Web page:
As longtime Schools Chancellor Joel Klein begins his last week on the job, NY1 is taking a closer look at his impact on the school system during the past eight years. NY1's Lindsey Christ filed the following report.
September 5, 2002: the first day of a new school year, and the start of a new era for the city's public schools. Chancellor Joel Klein begins at PS 205 in Bensonhurst, the same place he began his own education. His message to students was simple.
"You're going to learn," Klein once said.
He's done a lot in the half century since kindergarten, including serving as Deputy White House counsel and assistant attorney general in the Clinton Administration. He broke up the Microsoft monopoly, but now the mayor wants him to break up the country's largest school system and build a better model. Klein is given unprecedented power as the first chancellor to report directly to the mayor, but there is also a lot of pressure. Bloomberg's campaign promise is to transform city schools, and he's charged Joel Klein with making it happen.
"Our new Schools Chancellor. And he's going to help you get a great education," Bloomberg once said.
Klein starts with a symbolic move: setting up shop in Tweed Courthouse, right behind City Hall. The old Board of Ed headquarters in Brooklyn is sold.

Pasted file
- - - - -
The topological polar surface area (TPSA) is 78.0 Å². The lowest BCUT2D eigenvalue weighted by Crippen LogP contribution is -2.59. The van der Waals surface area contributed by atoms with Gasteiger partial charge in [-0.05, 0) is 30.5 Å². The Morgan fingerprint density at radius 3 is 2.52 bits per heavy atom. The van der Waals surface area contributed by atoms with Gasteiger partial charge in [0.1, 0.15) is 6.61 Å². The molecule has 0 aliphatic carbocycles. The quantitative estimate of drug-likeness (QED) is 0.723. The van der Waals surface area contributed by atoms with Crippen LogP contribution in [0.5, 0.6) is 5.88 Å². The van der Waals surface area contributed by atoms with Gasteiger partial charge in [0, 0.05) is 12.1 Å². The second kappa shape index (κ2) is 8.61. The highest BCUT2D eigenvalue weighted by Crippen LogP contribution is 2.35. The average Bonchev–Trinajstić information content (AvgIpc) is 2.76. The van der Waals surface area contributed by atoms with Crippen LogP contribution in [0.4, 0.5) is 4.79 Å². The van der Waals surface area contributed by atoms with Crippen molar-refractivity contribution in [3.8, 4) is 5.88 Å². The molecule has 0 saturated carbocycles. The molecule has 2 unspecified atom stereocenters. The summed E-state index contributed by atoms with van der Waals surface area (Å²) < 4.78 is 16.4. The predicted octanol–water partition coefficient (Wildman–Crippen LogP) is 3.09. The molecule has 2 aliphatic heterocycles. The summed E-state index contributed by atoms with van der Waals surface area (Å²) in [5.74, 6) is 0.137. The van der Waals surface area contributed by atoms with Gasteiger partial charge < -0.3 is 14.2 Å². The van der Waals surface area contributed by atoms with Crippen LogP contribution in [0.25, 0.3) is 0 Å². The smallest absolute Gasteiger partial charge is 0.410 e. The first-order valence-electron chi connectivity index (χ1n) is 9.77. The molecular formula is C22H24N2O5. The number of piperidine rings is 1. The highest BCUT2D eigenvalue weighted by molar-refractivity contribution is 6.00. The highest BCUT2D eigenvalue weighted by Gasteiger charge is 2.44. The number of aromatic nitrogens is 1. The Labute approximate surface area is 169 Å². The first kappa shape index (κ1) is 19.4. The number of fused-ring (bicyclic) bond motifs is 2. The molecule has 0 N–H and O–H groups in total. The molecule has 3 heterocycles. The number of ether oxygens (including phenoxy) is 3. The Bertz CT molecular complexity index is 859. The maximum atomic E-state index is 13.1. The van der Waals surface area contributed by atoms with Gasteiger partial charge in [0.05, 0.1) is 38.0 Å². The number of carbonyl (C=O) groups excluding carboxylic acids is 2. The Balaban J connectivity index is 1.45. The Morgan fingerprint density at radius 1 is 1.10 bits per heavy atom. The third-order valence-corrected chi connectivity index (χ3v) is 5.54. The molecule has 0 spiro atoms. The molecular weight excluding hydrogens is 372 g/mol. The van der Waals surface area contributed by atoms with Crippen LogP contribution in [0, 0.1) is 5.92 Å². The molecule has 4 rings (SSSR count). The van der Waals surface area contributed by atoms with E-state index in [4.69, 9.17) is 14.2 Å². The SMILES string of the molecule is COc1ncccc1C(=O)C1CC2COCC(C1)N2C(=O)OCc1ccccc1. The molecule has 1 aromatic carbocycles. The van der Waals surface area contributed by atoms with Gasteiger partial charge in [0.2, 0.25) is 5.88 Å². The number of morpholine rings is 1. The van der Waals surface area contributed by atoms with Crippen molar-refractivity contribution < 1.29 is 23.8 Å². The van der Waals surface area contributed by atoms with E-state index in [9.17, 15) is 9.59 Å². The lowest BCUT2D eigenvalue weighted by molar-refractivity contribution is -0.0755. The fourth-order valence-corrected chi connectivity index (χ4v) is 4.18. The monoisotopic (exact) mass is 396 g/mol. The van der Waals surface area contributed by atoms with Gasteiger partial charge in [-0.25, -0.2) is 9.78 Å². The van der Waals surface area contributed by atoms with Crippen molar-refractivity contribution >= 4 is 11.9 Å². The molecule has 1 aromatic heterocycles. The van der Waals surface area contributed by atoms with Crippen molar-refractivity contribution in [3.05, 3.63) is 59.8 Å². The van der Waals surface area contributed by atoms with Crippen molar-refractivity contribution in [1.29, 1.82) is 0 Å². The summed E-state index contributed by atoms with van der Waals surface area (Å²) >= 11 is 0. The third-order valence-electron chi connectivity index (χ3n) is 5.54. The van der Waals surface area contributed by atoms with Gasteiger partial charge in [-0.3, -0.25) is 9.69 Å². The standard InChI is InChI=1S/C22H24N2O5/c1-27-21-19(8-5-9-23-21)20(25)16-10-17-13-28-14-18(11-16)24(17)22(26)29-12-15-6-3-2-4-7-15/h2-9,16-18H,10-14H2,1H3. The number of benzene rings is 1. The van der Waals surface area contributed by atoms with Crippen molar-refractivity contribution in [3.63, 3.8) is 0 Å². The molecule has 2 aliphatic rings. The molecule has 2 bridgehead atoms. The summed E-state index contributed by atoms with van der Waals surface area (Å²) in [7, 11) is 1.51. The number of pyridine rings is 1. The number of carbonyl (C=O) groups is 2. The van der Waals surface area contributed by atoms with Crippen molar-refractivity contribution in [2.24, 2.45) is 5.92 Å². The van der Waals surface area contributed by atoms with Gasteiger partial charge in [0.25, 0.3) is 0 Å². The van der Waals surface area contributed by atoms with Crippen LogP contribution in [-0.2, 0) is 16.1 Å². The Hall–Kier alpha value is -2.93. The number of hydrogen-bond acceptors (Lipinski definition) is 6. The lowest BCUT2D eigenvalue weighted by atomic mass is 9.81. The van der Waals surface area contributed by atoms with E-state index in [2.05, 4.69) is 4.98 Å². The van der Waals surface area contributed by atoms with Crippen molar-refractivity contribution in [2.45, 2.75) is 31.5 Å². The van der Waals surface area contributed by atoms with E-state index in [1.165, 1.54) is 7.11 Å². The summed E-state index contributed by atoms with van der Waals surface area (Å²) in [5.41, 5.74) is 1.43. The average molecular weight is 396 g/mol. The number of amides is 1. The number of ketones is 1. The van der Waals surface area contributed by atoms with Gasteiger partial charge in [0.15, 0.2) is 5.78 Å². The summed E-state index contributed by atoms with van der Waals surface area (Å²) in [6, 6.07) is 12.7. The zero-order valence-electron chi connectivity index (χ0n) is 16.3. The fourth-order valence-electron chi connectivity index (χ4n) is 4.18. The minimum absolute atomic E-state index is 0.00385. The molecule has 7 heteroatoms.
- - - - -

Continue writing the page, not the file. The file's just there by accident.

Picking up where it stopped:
He centralizes the bureaucracy, closes school district offices, disbands community school boards, and cuts the number of superintendents. He institutes a city-wide reading and math curriculum and orders a parent coordinator for every school. But he also gives principals much greater authority -- and then publicly judges each school's progress.
"We must put in place systems, not just ideas but systems, that will lead to good educational outcomes," Klein once said.
Klein's focuses on systems, accountability, and statistics and becomes the face of a national school reform movement.
"He leaves a legacy of achievement that makes him one of the most important and transformational educational leaders of all time," Bloomberg said.
But others say he's set a dangerous agenda for education reform.
"Joel Klein came into the system and has basically created schools in which nothing else matters but standardized scores on English and math," said Leonie Hamison of Class Size Matters.
So what's the real legacy of Joel Klein? In this, his final week as chancellor, it's a question some of his strongest supporters and harshest critics are sure to answer.